Descriptions provided herein of embodiments of the present invention refer to models, unsigned models, signed models, and other types of models in the singular and plural form. A person of ordinary skill in the art can understand that, in accordance with the above description, a server configured with a recognizer can employ sets of signed models to decode input data. For purposes of descriptions provided herein, a model, unsigned model, signed model, or other types of models can be interpreted as a set of models, unsigned models, signed models, or other types of models. Generating or employing a model with a signature is functionally similar to generating or employing a set of models with a signature or a set of signatures using the methods and apparatuses described herein.

Descriptions provided herein of embodiments of the present invention also refer to returning a signature or embedded signature. Examples of a representation of a signature or an embedded signature can be a composite of words or other data that composes the signature, a coded form of data, an indication of the presence of data or corresponding lack thereof, audio data, or other representations of signatures described herein. Returning a signature, as described herein, can also include returning a representation of the signature. An input can trigger a portion of the signature or the entire signature.

Existing speech-to-text recognizers employ unsigned models. Embodiments of the present invention include various signed models as well as unsigned models. For example, acoustic models, language models, and vocabulary list models can be signed. As language changes or speech-to-text recognition improves, the acoustic models, language models, vocabulary list models, and all other models associated with speech-to-text recognition are updated. Because models can be distributed about a network, it is useful to control versions and authorized distribution of the models. Verifying version control and authorized distribution may be handled in the form of embedding certain words in a signed model such that later updates and verifications can be performed through standard voice interaction to a server with a recognizer employing the model. The embedding of words or other signatures can be thought as a form of steganography.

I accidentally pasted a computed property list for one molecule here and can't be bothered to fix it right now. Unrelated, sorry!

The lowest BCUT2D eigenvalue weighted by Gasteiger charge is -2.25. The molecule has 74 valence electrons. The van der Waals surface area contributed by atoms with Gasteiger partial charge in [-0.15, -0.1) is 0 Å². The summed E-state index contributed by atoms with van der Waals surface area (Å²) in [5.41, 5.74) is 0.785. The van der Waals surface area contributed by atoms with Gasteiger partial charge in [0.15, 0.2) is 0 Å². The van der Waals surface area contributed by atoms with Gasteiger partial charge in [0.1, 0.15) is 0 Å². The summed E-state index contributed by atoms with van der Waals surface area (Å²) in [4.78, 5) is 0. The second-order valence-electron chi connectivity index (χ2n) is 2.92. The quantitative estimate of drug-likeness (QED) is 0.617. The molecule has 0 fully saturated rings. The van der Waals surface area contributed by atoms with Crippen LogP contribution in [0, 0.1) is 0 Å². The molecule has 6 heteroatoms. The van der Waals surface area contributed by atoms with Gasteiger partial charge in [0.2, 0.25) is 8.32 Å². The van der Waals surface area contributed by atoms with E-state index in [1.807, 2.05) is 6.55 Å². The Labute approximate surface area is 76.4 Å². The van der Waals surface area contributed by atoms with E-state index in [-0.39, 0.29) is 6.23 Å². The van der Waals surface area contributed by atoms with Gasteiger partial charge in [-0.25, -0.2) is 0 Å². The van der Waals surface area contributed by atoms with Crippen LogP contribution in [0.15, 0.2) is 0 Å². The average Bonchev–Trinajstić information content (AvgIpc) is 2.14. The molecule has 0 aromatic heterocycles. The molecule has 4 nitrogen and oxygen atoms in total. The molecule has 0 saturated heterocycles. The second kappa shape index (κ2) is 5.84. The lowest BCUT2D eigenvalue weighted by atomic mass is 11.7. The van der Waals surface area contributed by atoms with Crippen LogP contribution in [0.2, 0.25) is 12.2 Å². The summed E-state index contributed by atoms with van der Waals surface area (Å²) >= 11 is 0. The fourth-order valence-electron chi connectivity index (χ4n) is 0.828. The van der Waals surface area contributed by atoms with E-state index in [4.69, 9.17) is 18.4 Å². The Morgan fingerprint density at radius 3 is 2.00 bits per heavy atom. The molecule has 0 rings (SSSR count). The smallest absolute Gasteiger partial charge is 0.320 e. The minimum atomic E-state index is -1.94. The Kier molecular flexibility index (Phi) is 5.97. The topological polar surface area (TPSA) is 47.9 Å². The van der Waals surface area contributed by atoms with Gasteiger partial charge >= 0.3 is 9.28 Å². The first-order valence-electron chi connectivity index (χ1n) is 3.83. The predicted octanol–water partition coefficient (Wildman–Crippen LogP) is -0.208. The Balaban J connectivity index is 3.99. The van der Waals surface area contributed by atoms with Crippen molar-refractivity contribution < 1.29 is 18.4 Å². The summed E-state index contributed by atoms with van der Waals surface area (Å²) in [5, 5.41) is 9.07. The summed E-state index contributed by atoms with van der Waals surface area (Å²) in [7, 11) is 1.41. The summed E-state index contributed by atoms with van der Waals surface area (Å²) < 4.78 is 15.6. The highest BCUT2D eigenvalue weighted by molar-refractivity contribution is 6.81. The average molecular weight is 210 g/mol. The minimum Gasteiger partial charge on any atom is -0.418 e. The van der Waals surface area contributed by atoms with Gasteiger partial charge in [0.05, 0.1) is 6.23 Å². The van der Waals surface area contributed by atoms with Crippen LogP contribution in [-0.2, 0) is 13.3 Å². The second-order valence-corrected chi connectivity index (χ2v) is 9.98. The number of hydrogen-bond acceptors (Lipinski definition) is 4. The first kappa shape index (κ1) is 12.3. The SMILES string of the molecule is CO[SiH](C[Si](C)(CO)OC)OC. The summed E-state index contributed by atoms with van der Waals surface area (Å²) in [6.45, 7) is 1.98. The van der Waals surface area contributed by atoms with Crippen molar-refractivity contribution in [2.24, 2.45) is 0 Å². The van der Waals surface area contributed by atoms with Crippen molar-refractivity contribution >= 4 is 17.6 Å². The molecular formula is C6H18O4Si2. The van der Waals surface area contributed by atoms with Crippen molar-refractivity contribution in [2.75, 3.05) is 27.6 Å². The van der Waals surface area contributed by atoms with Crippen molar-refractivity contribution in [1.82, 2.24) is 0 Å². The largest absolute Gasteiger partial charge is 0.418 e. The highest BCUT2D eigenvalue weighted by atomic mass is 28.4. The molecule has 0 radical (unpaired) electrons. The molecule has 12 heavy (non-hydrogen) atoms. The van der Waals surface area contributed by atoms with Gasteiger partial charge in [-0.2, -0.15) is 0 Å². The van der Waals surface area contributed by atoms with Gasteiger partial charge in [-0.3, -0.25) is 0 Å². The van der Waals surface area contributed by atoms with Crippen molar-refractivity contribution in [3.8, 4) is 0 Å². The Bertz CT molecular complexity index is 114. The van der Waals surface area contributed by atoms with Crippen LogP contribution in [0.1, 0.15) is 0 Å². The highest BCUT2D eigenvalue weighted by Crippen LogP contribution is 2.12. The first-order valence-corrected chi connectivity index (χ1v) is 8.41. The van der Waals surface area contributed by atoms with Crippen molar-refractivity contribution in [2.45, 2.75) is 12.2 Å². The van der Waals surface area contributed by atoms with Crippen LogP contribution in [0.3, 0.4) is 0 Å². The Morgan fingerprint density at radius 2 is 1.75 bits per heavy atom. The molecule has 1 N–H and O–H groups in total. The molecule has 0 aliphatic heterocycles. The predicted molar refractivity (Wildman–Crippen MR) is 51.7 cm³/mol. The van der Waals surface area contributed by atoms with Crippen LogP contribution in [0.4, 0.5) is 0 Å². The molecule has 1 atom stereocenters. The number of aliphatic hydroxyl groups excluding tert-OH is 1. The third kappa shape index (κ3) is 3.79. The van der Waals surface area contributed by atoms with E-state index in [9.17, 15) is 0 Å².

Steganography can be used to detect misappropriation of proprietary information, such as intellectual property. Hackers can misappropriate proprietary information by ‘cracking’ software, reverse engineering software, or converting technology to be open source. A competitor of an owner of proprietary information may misappropriate the proprietary information to save money. For instance, a competitor of a speech-to-text model making company may misappropriate a speech-to-text model as a starting point for building their own technology. Further, customers may use licensed proprietary information beyond licensing terms. For instance, customers may use licensed proprietary information in new products or past a time period set forth in a license.

Proprietary information may be misappropriated in a variety of manners. For example, a party can copy an entire product. However, a party can also copy smaller parts of a product. For instance, a party can copy models. A party can also offer a rebranded service using the proprietary information.

To address the foregoing scenarios, embodiments of the present invention employ steganography to protect proprietary information. Behavioral models, which can include proprietary information, can be signed to demonstrate that the model was copied.

Misappropriation can be detected by administering a behavioral test to the server with a recognizer employing the behavioral model. The input of the behavioral test is a trigger, which is a valid, but unusual, input to the server. A triggering input, as described herein, can be interpreted as being a mechanism for performing a type of behavioral test. The server employs the recognizer and the signed models to compute the system output. This output includes a signature, which is a valid, but unusual, output, which is highly unlikely to be produced by a recognizer using an unsigned model. Further, the inclusion of “signatures” into the model does not degrade normal performance of the model because “signatures” require an unusual input to be triggered in normal use.